Women being going through several stages of life, each stage of life is influenced by specific aspects as infancy, childhood, adolescent, adult, middle age, and old age. Menopause has been considered a main transition point in women’s reproductive and emotional life. Physiological changes of postmenopausal period are very important since they influence psychological, social, and emotional aspects of women life. Psychological problems affect physical well-being, resulting in chronic fatigue, sleep problems, and changes in appetite. They affects mood, with feelings of sadness, emptiness, hopelessness and dysphoria, which is disturbing concentration and decision making. It is believed that a cause of depression and anxiety results from a change in estrogen levels, which occur during menopause (Lampio, et al., 2014).
The present study results showed that, more than three quarters of the study subjects were in the age group 50 years with mean±SD 53.6±6.3, less than three quarters were married and more than two third had menopause from 1-5 years. Also, nearly half of them were secondary education. In agreement and explained the previous finding Sallam et al., (2006) who reported that, the mean age of the menopause in Egypt is 46.7 years, which is low compared to many countries, but this age has been increasing recently. The incidence of menopause-associated symptoms in Egyptian women is higher than in the West, probably because of the diverse ‘sociocultural attitudes’ towards the menopause in different communities. But Potdar and Shinde (2014) who studied “Psychological Problems and Coping Strategies Adopted by Post-Menopausal in Indian Women” was in disagreed with the previous finding and stated that, the mean age in menopause was 47.7 years, 67% were illiterate, 82% were unemployed/housewife, 64% were married, 36% had achieved menopause 10-12 years ago.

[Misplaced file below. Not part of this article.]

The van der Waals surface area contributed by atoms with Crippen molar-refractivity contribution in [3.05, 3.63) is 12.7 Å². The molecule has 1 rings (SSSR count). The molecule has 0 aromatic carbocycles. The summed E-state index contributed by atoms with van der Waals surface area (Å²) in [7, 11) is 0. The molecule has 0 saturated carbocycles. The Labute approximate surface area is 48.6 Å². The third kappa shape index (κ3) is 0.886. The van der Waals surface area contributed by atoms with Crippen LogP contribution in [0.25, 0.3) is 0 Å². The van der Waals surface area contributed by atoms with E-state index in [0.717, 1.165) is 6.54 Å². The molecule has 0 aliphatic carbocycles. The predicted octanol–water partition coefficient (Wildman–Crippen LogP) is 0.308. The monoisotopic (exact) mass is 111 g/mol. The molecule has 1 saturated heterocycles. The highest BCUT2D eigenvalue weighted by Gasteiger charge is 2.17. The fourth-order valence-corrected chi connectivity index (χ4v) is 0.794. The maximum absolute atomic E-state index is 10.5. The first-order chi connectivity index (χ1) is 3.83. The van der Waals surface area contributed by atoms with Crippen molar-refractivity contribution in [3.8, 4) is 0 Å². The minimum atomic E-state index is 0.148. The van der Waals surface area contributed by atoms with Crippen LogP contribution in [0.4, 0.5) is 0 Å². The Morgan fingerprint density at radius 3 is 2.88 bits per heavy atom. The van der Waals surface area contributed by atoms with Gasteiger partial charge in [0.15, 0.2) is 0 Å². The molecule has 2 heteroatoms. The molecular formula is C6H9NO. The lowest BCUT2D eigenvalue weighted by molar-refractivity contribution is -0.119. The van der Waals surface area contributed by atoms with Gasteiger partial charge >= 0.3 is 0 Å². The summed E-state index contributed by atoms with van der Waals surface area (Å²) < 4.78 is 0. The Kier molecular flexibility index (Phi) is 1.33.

Regarding presence of health problems, the present study results revealed that, more than two third of the study sample had health problems. Also, most of them had previous pregnancy and the majority had normal vaginal delivery. From the researchers’ point of view most of menopausal women perceive menopause as natural condition and didn’t connect this health problem with hormonal disturbance of menopause. This result is contrasting with, Potdar and Shinde (2014), who reported that, 92% were having no any disease condition before menopause, and 85% were having no any disease condition after menopause.

Investigating the severity of the menopausal symptoms among the study subjects, the present study results reported that nearly half of them had sever total menopausal symptoms. More than two thirds had mild to moderate somatic symptoms, while more than half of them had psychological symptoms and sever urogenital symptoms. This may be explained by that majority of menopausal women not aware about hormone replacement therapy that can alleviate severity of menopausal symptoms. In the same line with the previous findings Yakout et al. (2011) who mentioned that, the highest mean scores of menopausal symptoms were in different domains of urinary tract, muscles and skeletal compared to cardiovascular which are the lowest, in their study about “Menopausal symptoms and quality of life among Saudi women in Riyadh and Taif”. Similarly, Moustafa et al. (2015) reported that, more than one-third of women have severe urinary bladder problems in their study about “Impact of menopausal symptoms on quality of life among women in Qena City”.

At menopausal stage women use some strategies to alleviate menopausal symptoms like praying as spiritual therapy, so that when concerning depression and anxiety levels among the studied sample, the current study found that, more than one third of the studied sample had mild depression while more than half of them had severe anxiety level, and about one quarter had moderate anxiety. In the same line, Bansal et al., (2015) , in their study about depression and anxiety in rural Punjab, reported that, the levels of depression and anxiety were found to be 86.7% and 88.9%, respectively. Most of the subjects had the moderate type of depression (49.5%) followed by mild (29.4%) and severe depression (7.8%). However, in case of anxiety, less than three quarters of the subjects (69.4%) had a mild form of anxiety and 17.8% had moderate anxiety level.

As well, Jennifer et al. (2013) mentioned that, less than half of women were suffering from at least one of the listed symptoms as anxiety, depression, hot flushes, difficult sleeping and vaginal dryness in their study about “The impact of menopausal symptoms on quality of life, productivity and economic outcomes”. In contrast, Moustafa et al. (2015) reported that, less than half of their study sample had sever depressed mood in their study about “Impact of menopausal symptoms on quality of life among women in Qena City”.